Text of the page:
Fig 3 Project flow 4.1 RTL Design In integrated circuit design, Register Transfer Level (RTL) is a level of abstraction used in describing the operation of a synchronous digital circuit. Register transfer level abstraction is used in HDLs like Verilog and VHDL to create high-level representations of a circuit, from which lower-level representations and ultimately actual wiring can be derived. An RTL design in VHDL was developed. The proposed design of Avalon Interrupt Interface consists of two main components namely sender and receiver. There can more than one sender but only a single receiver component is allowed. The priority generator component is used only for priority encoded scheme. As already stated the receiver supports two interrupt schemes namely: Individual Requests and Priority Encoded. The irqscheme signal is used to distinguish between the two interrupt schemes. The function of Avalon Interrupt Interface with a single sender and receiver can be summarized as shown in Fig. 4.

Fig. 4 Interrupt and acknowledge Individual requests: In this case irqscheme signal is set to low value. The receiver receives 32-bit irq signal corresponding to the 32 distinct senders. The priority assignment used is as follows: sender corresponding to Least Significant Bit (LSB) of irq signal i.e., irq0 is assigned the highest priority and sender corresponding to Most Significant Bit (MSB) i.e., irq31 is assigned the lowest priority. As an example if sender0, sender1 and sender2 send irq signals simultaneously then ack0 is asserted first followed by ack1 and then ack2. The design consists of 32 senders labeled as sender0 to sender31 and a single receiver as shown in Fig. 5. The clk signal is used as a positive edge triggered clock for the design. The interrupt (intr) signal is used to trigger the irq signal. As an example a single pulse on intr0 triggers irq0 which is synchronous with the clock (clk) signal. In response to this request the receiver generates an acknowledgment (ack0) in the next cycle itself. The ack signal is high for one cycle and low for one cycle before the next acknowledgement is sent. The senderâ€&#x;s functioning can be reset using rst signal, which is also synchronous with positive edge of the clock. When rst signal is set high all irqâ€&#x;s corresponding to the 32 senders are reset to low irrespective of the intr signals. The receiver consists of interrupt enable (isr_enable) signal which is active low. When isr_enable is set high the receiver does www.iosrjournals.org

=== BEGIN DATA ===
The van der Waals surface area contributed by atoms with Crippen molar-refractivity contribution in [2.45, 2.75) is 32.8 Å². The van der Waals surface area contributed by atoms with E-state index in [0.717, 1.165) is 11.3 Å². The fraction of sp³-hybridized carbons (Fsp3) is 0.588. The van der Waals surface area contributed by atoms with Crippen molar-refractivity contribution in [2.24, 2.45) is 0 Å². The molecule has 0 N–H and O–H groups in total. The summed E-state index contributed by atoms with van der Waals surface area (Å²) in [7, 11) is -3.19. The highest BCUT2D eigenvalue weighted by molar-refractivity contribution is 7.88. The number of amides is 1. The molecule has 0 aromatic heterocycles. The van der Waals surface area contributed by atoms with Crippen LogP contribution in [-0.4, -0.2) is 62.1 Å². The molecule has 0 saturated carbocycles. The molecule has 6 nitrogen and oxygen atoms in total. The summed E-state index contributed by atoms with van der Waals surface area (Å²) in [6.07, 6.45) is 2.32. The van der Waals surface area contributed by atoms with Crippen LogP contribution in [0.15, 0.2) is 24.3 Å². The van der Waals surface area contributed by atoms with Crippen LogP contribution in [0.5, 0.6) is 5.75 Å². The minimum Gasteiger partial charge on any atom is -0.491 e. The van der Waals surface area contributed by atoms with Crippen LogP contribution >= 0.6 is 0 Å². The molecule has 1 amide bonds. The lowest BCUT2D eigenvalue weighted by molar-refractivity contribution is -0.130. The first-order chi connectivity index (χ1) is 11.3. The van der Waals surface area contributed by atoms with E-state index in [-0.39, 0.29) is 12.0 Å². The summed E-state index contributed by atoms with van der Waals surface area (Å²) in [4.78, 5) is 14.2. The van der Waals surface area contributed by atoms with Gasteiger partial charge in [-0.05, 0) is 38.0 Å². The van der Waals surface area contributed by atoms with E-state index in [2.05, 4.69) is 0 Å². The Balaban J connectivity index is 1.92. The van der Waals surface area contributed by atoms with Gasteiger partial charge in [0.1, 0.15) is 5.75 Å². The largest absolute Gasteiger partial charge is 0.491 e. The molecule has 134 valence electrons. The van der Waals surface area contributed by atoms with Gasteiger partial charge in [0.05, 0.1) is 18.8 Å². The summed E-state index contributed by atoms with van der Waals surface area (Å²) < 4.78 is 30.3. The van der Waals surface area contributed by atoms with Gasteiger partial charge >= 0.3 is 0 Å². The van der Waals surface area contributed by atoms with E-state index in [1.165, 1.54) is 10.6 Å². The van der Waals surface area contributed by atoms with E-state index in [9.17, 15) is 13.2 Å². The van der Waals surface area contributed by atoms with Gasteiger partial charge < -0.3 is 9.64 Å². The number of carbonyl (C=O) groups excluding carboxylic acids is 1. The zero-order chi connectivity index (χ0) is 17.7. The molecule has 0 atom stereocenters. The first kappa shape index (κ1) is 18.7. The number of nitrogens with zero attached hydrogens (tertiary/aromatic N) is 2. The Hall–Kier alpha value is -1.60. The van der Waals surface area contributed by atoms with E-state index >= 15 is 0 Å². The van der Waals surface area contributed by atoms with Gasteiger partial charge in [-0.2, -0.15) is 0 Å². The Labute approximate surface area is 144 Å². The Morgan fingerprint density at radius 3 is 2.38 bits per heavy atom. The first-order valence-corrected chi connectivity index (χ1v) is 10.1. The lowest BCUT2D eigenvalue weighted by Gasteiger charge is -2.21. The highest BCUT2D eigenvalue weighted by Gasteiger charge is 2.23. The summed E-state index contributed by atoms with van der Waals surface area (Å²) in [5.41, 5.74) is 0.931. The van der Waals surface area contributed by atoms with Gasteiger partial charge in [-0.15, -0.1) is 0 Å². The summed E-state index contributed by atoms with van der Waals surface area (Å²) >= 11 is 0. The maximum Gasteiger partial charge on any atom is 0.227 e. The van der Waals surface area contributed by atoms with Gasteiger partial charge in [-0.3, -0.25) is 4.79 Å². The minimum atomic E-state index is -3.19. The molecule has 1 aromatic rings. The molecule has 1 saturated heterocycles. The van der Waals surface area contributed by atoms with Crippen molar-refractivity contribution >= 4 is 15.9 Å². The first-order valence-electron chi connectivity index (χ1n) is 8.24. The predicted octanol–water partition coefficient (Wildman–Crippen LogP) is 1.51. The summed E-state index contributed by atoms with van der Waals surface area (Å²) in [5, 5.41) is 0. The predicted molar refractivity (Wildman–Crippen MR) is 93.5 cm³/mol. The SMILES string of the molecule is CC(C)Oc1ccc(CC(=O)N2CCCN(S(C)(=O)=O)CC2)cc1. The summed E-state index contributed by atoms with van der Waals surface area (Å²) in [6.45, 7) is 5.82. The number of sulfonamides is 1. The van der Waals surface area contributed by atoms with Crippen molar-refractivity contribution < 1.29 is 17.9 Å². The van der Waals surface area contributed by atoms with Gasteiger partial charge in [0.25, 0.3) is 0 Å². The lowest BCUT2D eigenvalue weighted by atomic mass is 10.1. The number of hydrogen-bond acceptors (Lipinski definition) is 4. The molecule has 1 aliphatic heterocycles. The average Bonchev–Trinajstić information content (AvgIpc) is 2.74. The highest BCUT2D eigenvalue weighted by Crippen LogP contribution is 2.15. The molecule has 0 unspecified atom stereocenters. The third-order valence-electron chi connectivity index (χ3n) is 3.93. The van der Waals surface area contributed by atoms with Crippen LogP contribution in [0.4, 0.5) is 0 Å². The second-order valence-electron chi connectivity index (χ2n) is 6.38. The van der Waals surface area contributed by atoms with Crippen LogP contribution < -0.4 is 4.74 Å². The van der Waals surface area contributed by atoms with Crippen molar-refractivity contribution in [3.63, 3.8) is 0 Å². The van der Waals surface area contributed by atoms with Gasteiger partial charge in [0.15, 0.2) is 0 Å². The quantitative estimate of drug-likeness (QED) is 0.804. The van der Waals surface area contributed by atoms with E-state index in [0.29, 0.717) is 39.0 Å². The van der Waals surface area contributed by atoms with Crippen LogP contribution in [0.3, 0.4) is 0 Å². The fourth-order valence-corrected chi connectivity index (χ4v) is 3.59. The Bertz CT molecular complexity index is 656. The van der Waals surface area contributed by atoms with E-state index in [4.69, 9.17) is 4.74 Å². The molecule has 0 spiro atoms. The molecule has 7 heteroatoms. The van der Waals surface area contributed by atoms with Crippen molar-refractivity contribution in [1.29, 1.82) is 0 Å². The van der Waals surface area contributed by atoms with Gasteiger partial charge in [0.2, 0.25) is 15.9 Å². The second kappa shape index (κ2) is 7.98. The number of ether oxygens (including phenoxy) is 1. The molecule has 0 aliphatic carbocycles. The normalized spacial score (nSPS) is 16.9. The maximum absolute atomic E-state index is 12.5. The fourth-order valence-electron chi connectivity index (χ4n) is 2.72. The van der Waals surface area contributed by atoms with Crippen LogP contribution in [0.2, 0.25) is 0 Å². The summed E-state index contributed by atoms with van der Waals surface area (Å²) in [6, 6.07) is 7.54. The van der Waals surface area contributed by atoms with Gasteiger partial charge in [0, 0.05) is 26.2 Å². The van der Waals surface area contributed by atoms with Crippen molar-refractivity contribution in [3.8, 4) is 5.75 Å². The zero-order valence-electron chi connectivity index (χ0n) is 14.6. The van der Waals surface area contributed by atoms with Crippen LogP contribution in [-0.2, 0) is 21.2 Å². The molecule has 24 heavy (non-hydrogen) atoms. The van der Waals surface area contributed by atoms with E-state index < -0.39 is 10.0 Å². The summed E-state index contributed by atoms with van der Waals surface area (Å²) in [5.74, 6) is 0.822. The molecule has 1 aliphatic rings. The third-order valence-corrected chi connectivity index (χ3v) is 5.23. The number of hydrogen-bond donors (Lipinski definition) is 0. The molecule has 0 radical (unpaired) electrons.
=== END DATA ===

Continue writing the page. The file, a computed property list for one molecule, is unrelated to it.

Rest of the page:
47 | Page


Design & Assertion Based Verification of Avalon Interrupt Interface not respond to any request i.e., all ack signal are reset while irq signals remain unchanged. When isr_enable goes low again the requests are acknowledged. The rst and isr_enable signals used here are synchronous.

Fig. 5 Block diagram for Individual requests (irqscheme = „0‟) Priority Encoded: In this case irqscheme signal is set to high value. The receiver gets a single bit irq signal which is the logical OR of all 64 sender irq signals. The block labeled prioritygen in Fig. 6 is the priority generator block. Prioritygen performs two important functions:logical ORing of the 64 irq signals and generation of the six bit irqnum to indicate the highest priority sender currently being acknowledged. This block adds one cycle delay to the design. So the minimum cycle delay between an irq and ack is one cycle for priority encoded whereas for individual requests it is zero as explained earlier. The irqscheme signal is used as an enable signal to prioritygen, thus enabling the block to function only for the case of priority encoded. Here each of the senders was assigned a fixed priority. The ack signal is high for one cycle and low for two cycles to enable prioritygen to calculate irq and irqnum. An additional valid signal is present, which is used by the priority generator to indicate that the value of irqnum calculated is correct. The clk, rst, intr, irq, isr_enable and ack signals have the same function as in individual requests.

Fig. 6 Block diagram for Priority encoded (irqscheme = „1‟). As a last step both cases for irqscheme = „1‟ and „0‟ were combined to obtain the final design. www.iosrjournals.org

48 | Page


Design & Assertion Based Verification of Avalon Interrupt Interface 4.2 Linting Linting also known as Design Rule Checking is used to check the HDL source code against a set of design rules. It helps to detect suspicious use of programming language or identify use of poor coding style. Linting tools detect errors which are normally not captured by the compiler, an example is the use of a condition which is always constant. Some of the rules checked by Linting are:  Design rules  Synthesizable description rules  Reusability rules  Synchronous design rules  Initial reset rules  Clocks and reset description rules  Combinational logic description rules  Sequential description rules  Clock Domain Crossing (CDC) rules  Design For Testability (DFT) rules Today, many linting tools are available in the market. In our project the Aldec ALINT 2010.06 [6] was used. It supports IEEE VHDL, Verilog and mixed language designs. Linting carried on the design was successful. 4.3 Behavioral Simulation Behavioral simulation is performed using a pre-synthesis Hardware Description Language (HDL) description of the design. Behavioral simulation allows you to verify syntax and functionality without timing information. During design development, most verification is accomplished through behavioral simulation. Errors identified early in the design cycle are inexpensive to fix compared to functional errors identified during silicon debug. A testbench is built to functionally verify the design by providing meaningful scenarios to check that given certain input, the design performs to specification. Writing a testbench is as complex as writing the RTL code itself. For writing testbenches it is important to have the specifications of Design Under Test (DUT). Specifications need to be understood clearly and a test plan, which basically consists of the test cases, needs to be made. In a simple testbench the DUT is instantiated and stimulus is applied as shown in Fig. 7